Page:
Redefining Summer ‘Break’

It’s the end of May, the sun is shining, and I’m almost done my first month of being a grown up. Sure I’ve had a summer job before, but living alone while working 40 hours a week is a completely new experience for me, and one I should probably get used to.


All in all, I like to think I’m a pretty normal 19 year old- at least as far as UBC students go. I just finished second year, live on campus, and am currently trying to maintain some semblance of a social life while juggling two part-time jobs, a volunteer commitment, and an executive position in a student group. For the first time ever I feel like my life somehow became busier when classes finished, and I spent the first few weeks of my ‘break’ feeling constantly exhausted and overwhelmed.

It’s not like I have a monotonous summer job or anything- on the contrary I am constantly stimulated and inspired- but the simple idea of being tied down during my so called vacation really affected me. I’m sure I’m not the only one who has felt this way. Whether it happens the moment you graduate high school or when you’re 32 years old, that feeling of ‘oh my goodness this is real life’ can be a little daunting. IMG_2529

So how did I deal with it? Easy.

  • Take a deep breath. No matter what I’m doing with my days, I’m still young. By reminding myself that 40 hours a week is actually significantly less than a quarter of my time (and I’m getting paid to do something I’m passionate about) I was able to feel a lot better about missing out on a few beach days.
  • Plan your days. After two weeks of coming home from work, turning on the TV, and watching a marathon of whatever home-improvement show happened to be on, I decided it was time to make a change. By setting times aside to hang out with friends or go to the gym I felt much more motivated to leave the couch and accomplish something with my evenings.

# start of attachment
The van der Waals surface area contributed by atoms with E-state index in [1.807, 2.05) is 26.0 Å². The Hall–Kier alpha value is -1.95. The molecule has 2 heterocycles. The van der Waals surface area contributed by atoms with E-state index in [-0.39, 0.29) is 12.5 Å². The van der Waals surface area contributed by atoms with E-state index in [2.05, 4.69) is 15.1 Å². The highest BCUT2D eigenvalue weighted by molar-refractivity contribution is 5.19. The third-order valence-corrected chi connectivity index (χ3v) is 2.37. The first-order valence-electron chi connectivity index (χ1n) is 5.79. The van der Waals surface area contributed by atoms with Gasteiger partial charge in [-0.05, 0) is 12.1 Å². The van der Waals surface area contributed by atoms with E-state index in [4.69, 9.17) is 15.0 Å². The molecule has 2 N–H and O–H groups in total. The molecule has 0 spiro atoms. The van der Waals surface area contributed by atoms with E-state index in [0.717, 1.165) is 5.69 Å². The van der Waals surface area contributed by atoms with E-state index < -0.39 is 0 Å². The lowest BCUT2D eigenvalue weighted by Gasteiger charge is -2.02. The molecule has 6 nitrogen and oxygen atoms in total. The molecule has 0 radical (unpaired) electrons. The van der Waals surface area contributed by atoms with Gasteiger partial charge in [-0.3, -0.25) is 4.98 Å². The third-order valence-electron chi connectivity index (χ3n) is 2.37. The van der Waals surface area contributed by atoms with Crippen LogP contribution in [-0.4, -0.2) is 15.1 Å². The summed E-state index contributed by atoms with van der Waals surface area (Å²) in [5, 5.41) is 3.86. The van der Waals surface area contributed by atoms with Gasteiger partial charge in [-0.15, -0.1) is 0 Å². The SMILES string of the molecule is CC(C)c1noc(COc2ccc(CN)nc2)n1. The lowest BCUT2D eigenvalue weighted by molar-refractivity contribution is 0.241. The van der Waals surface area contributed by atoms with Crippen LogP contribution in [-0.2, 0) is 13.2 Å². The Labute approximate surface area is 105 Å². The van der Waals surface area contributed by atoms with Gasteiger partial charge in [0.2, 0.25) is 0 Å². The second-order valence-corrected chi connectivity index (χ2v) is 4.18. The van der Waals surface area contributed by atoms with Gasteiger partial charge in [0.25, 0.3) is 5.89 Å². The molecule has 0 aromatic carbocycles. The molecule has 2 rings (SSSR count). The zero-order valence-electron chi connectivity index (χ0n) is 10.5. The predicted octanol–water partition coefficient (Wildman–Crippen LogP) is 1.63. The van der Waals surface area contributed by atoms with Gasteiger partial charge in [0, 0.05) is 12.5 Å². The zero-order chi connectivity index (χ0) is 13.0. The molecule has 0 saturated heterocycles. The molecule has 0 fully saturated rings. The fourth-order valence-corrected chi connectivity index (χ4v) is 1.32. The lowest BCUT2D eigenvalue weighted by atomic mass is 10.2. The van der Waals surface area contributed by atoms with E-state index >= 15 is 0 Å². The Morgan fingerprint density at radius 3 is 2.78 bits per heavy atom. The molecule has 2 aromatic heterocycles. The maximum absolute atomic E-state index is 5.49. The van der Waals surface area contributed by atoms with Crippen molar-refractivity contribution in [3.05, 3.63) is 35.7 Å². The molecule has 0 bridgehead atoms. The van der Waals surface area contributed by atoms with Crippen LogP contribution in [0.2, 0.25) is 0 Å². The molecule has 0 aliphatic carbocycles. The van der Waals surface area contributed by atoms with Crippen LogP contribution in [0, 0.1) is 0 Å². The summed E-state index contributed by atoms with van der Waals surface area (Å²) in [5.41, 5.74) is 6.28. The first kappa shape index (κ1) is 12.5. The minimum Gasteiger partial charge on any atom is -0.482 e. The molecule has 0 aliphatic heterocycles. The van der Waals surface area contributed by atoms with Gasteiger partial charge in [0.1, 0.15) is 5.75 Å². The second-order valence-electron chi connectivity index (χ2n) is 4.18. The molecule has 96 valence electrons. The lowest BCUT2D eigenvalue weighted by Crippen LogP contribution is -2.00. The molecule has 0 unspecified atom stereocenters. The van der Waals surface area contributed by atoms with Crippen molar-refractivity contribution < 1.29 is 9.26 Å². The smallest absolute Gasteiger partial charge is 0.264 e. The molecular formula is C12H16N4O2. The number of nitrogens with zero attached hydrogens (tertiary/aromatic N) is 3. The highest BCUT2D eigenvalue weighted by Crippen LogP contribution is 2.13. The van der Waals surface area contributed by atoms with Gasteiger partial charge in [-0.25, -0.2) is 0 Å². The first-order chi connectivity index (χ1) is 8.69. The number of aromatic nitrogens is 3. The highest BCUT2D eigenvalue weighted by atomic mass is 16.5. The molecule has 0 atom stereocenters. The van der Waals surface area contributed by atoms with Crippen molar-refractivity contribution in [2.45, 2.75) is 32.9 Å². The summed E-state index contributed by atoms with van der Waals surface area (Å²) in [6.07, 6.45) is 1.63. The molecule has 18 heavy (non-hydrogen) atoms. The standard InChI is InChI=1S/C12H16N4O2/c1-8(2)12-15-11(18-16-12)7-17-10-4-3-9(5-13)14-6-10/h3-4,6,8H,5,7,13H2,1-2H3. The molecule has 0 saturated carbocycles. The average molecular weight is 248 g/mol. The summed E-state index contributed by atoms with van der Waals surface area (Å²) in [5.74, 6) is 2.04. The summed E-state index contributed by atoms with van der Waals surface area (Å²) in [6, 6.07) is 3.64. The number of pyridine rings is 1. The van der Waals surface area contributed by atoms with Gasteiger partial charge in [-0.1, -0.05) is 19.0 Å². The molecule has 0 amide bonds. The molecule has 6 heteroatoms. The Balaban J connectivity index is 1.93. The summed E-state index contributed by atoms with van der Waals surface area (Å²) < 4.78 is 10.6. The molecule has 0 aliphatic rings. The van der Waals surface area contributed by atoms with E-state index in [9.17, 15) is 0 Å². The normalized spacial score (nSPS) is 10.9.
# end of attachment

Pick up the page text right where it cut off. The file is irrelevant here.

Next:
• Make a schedule. One of the biggest issues I had with a more formal job was the lack of freedom to run away on vacation whenever I wanted. I actually had to plan ahead my vacation time, which seemed like a pain but turned out to be a liberating experience. By writing down my days off and scheduling trips and visits home I feel infinitely more in control of my summer.

After eighteen summers spent traveling, playing on the beach, babysitting, taking summer school or working in a coffee shop, my first experience working in a semi-professional environment took a little bit of getting used to… but to be completely honest it’s shaping up to be one of my most exciting, rewarding summers yet.

There are dozens of reasons why having a professional or semi-professional job may not be the right choice for you this summer, but from my experience “I have my whole life to work from 9-5” and “I don’t want to be stuck in one city all summer” probably don’t deserve to be on that list.

What do you think? Do you have an opinion on the pros and cons of different summer jobs? Feel free to share your opinion or past experiences by commenting below!